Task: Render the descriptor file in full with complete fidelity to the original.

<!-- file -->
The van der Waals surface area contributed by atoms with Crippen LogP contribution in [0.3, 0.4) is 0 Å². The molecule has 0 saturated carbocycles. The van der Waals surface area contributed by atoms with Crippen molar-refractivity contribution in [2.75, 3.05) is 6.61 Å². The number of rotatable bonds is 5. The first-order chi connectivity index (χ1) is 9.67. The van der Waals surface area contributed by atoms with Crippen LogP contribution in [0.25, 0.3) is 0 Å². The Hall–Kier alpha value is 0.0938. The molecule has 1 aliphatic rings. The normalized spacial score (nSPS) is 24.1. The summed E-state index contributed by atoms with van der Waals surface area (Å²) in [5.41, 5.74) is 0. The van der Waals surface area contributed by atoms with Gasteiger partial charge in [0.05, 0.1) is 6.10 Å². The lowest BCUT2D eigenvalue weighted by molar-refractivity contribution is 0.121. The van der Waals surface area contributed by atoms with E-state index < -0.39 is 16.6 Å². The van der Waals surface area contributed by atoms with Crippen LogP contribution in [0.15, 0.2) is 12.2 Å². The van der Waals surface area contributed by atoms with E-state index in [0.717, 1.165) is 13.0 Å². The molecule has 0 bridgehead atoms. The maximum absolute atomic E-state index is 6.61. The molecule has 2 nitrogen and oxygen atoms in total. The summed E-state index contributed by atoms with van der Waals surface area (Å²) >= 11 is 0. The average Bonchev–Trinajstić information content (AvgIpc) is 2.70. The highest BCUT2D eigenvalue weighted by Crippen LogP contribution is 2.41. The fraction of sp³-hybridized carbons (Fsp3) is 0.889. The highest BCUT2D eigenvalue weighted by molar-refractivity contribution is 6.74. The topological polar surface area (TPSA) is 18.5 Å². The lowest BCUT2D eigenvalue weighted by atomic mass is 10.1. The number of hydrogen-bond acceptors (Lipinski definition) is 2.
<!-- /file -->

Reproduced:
The van der Waals surface area contributed by atoms with Crippen LogP contribution in [0.3, 0.4) is 0 Å². The molecule has 0 saturated carbocycles. The van der Waals surface area contributed by atoms with Crippen molar-refractivity contribution in [2.75, 3.05) is 6.61 Å². The number of rotatable bonds is 5. The first-order chi connectivity index (χ1) is 9.67. The van der Waals surface area contributed by atoms with Crippen LogP contribution in [0.25, 0.3) is 0 Å². The Hall–Kier alpha value is 0.0938. The molecule has 1 aliphatic rings. The normalized spacial score (nSPS) is 24.1. The summed E-state index contributed by atoms with van der Waals surface area (Å²) in [5.41, 5.74) is 0. The van der Waals surface area contributed by atoms with Gasteiger partial charge in [0.05, 0.1) is 6.10 Å². The lowest BCUT2D eigenvalue weighted by molar-refractivity contribution is 0.121. The van der Waals surface area contributed by atoms with E-state index < -0.39 is 16.6 Å². The van der Waals surface area contributed by atoms with Crippen LogP contribution in [0.15, 0.2) is 12.2 Å². The van der Waals surface area contributed by atoms with E-state index in [0.717, 1.165) is 13.0 Å². The molecule has 0 bridgehead atoms. The maximum absolute atomic E-state index is 6.61. The molecule has 2 nitrogen and oxygen atoms in total. The summed E-state index contributed by atoms with van der Waals surface area (Å²) >= 11 is 0. The average Bonchev–Trinajstić information content (AvgIpc) is 2.70. The highest BCUT2D eigenvalue weighted by Crippen LogP contribution is 2.41. The fraction of sp³-hybridized carbons (Fsp3) is 0.889. The highest BCUT2D eigenvalue weighted by molar-refractivity contribution is 6.74. The topological polar surface area (TPSA) is 18.5 Å². The lowest BCUT2D eigenvalue weighted by atomic mass is 10.1. The number of hydrogen-bond acceptors (Lipinski definition) is 2.